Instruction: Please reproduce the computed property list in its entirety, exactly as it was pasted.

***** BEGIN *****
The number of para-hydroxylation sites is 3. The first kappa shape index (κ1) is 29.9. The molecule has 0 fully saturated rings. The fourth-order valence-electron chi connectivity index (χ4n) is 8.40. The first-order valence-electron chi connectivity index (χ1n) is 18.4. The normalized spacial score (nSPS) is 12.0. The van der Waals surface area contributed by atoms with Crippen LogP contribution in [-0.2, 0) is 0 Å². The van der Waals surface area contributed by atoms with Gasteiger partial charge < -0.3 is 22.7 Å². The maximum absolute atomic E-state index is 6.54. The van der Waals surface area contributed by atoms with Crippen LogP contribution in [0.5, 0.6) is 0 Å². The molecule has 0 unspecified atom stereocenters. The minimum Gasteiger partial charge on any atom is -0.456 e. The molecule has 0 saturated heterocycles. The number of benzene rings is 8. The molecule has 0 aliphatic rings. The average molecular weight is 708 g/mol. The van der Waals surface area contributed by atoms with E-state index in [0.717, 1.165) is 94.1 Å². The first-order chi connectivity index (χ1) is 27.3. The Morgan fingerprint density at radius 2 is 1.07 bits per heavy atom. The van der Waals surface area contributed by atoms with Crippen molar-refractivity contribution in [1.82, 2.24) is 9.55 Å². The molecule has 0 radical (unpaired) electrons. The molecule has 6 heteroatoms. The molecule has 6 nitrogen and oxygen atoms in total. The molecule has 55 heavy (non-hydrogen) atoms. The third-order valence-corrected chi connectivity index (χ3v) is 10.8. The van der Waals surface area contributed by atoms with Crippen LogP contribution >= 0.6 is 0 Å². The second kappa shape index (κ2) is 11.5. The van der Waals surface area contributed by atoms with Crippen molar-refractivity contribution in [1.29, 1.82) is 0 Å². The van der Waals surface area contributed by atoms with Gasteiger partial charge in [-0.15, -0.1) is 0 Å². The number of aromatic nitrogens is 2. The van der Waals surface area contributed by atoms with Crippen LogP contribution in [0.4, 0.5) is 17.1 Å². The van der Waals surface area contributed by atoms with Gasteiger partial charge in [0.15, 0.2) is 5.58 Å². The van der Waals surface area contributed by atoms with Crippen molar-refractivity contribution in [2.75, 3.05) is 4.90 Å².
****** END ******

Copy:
The number of para-hydroxylation sites is 3. The first kappa shape index (κ1) is 29.9. The molecule has 0 fully saturated rings. The fourth-order valence-electron chi connectivity index (χ4n) is 8.40. The first-order valence-electron chi connectivity index (χ1n) is 18.4. The normalized spacial score (nSPS) is 12.0. The van der Waals surface area contributed by atoms with Crippen LogP contribution in [-0.2, 0) is 0 Å². The van der Waals surface area contributed by atoms with Gasteiger partial charge < -0.3 is 22.7 Å². The maximum absolute atomic E-state index is 6.54. The van der Waals surface area contributed by atoms with Crippen LogP contribution in [0.5, 0.6) is 0 Å². The molecule has 0 unspecified atom stereocenters. The minimum Gasteiger partial charge on any atom is -0.456 e. The molecule has 0 saturated heterocycles. The number of benzene rings is 8. The molecule has 0 aliphatic rings. The average molecular weight is 708 g/mol. The van der Waals surface area contributed by atoms with E-state index in [0.717, 1.165) is 94.1 Å². The first-order chi connectivity index (χ1) is 27.3. The Morgan fingerprint density at radius 2 is 1.07 bits per heavy atom. The van der Waals surface area contributed by atoms with Crippen molar-refractivity contribution in [1.82, 2.24) is 9.55 Å². The molecule has 0 radical (unpaired) electrons. The molecule has 6 heteroatoms. The molecule has 6 nitrogen and oxygen atoms in total. The molecule has 55 heavy (non-hydrogen) atoms. The third-order valence-corrected chi connectivity index (χ3v) is 10.8. The van der Waals surface area contributed by atoms with Crippen LogP contribution >= 0.6 is 0 Å². The second kappa shape index (κ2) is 11.5. The van der Waals surface area contributed by atoms with Crippen molar-refractivity contribution in [1.29, 1.82) is 0 Å². The van der Waals surface area contributed by atoms with Gasteiger partial charge in [-0.15, -0.1) is 0 Å². The number of aromatic nitrogens is 2. The van der Waals surface area contributed by atoms with Crippen LogP contribution in [0.4, 0.5) is 17.1 Å². The van der Waals surface area contributed by atoms with Gasteiger partial charge in [0.15, 0.2) is 5.58 Å². The van der Waals surface area contributed by atoms with Crippen molar-refractivity contribution in [2.75, 3.05) is 4.90 Å².